Tenants to find opportunities in Sydney

Tenants-will-see-easing-conditions-in-Sydney_157_73508_0_14017918_300The latest Real Estate Institute of New South Wales (REINSW) Vacancy Rate Survey has good news for anyone planning on moving into the city.

Residential vacancy rates in the Harbour City rose for a second consecutive month according to the May 2014 survey. Properties available for rent grew by 0.2 per cent to reach a total of 1.9 per cent.

Middle Sydney suburbs, such as Parramatta, Manly and Canterbury, saw the most significant increase at 0.5 per cent month-on-month, putting the area’s vacancy rate at 2.5 per cent. Inner Sydney suburbs, such as Woollahra, Waverley and North Sydney, also saw a notable jump in vacancies, climbing 0.3 per cent to 1.9 per cent.

The completion of a number of large scale apartment projects is behind the increase in rental availability, said the REINSW in a June 16 release.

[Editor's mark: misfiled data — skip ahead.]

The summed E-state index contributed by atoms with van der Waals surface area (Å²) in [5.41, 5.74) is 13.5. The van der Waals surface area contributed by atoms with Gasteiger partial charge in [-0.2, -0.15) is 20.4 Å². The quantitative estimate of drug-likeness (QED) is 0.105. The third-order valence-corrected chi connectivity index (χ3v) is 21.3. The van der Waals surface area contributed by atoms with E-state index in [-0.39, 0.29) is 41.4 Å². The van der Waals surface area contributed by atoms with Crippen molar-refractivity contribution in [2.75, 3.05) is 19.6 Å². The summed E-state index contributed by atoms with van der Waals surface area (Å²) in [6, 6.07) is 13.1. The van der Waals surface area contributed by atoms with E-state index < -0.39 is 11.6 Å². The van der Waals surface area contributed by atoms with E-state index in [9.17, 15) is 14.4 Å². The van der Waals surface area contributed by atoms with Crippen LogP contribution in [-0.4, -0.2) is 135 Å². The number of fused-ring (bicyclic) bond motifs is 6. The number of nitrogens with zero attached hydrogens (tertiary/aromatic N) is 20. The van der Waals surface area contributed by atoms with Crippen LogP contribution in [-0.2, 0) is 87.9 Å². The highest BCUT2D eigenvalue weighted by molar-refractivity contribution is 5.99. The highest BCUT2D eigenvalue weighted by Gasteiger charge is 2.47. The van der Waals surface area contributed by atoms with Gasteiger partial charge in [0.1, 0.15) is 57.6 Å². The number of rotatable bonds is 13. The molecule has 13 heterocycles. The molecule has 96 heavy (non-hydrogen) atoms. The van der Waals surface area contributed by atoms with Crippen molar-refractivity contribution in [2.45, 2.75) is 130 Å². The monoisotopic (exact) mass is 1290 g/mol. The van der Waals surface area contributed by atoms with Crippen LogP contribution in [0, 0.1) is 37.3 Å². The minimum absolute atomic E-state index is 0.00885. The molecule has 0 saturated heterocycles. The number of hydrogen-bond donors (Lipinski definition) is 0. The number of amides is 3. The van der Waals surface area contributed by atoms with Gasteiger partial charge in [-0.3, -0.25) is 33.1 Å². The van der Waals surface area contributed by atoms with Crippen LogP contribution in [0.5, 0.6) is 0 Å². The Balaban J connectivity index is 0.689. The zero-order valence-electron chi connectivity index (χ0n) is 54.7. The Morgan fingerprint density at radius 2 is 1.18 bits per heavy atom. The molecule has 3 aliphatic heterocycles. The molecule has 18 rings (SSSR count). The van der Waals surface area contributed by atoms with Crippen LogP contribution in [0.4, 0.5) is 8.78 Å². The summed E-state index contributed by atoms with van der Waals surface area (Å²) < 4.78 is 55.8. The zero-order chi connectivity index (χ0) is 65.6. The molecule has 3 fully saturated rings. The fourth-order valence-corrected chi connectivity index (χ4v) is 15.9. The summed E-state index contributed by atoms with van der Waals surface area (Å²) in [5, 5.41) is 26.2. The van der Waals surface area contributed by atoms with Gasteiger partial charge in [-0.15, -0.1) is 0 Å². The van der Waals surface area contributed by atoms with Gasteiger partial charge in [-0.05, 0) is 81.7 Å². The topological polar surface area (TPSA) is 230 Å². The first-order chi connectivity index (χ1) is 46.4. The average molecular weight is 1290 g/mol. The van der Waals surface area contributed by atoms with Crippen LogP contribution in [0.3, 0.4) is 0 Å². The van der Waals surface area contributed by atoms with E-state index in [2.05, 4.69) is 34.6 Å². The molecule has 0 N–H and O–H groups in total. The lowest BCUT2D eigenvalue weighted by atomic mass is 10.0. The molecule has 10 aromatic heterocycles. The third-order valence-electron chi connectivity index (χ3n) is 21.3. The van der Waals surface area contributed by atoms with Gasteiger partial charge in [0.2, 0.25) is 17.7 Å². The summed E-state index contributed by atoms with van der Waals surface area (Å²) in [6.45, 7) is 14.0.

Not all parts of Sydney saw a comparable rise. Outer Sydney suburbs saw their vacancy rate fall by 0.1 per cent to a total of 1.6 per cent, placing them as the hardest places in Sydney to find rental accommodation. These suburbs include Blacktown, Fairfield, Penrith and Sutherland. This puts those investors with an outer Sydney property in a particularly good position. Not only do tighter vacancy rates typically translate into higher rent yields, but it could also encourage further investment in the area that may further drive up prices.

This comes on top of news earlier this year from the Australian Property Monitors (APM) that Sydney has remained the most expensive Australian capital city for tenants, with a median weekly asking house rent of $500 over the December quarter and $490 for units. At the same time, the APMĀ noted, house rents stayed steady over the 12 months to April.

This could all be good news for real estate investors in the city who are renting out property, or are considering it an option. While the increased availability of accommodation is typically a good thing for tenants, and can mean a decline in yield for owners, Sydney’s easing vacancy rate has the potential to draw in a greater number of tenants to the growing city – which could pay off for property holders in the long run.

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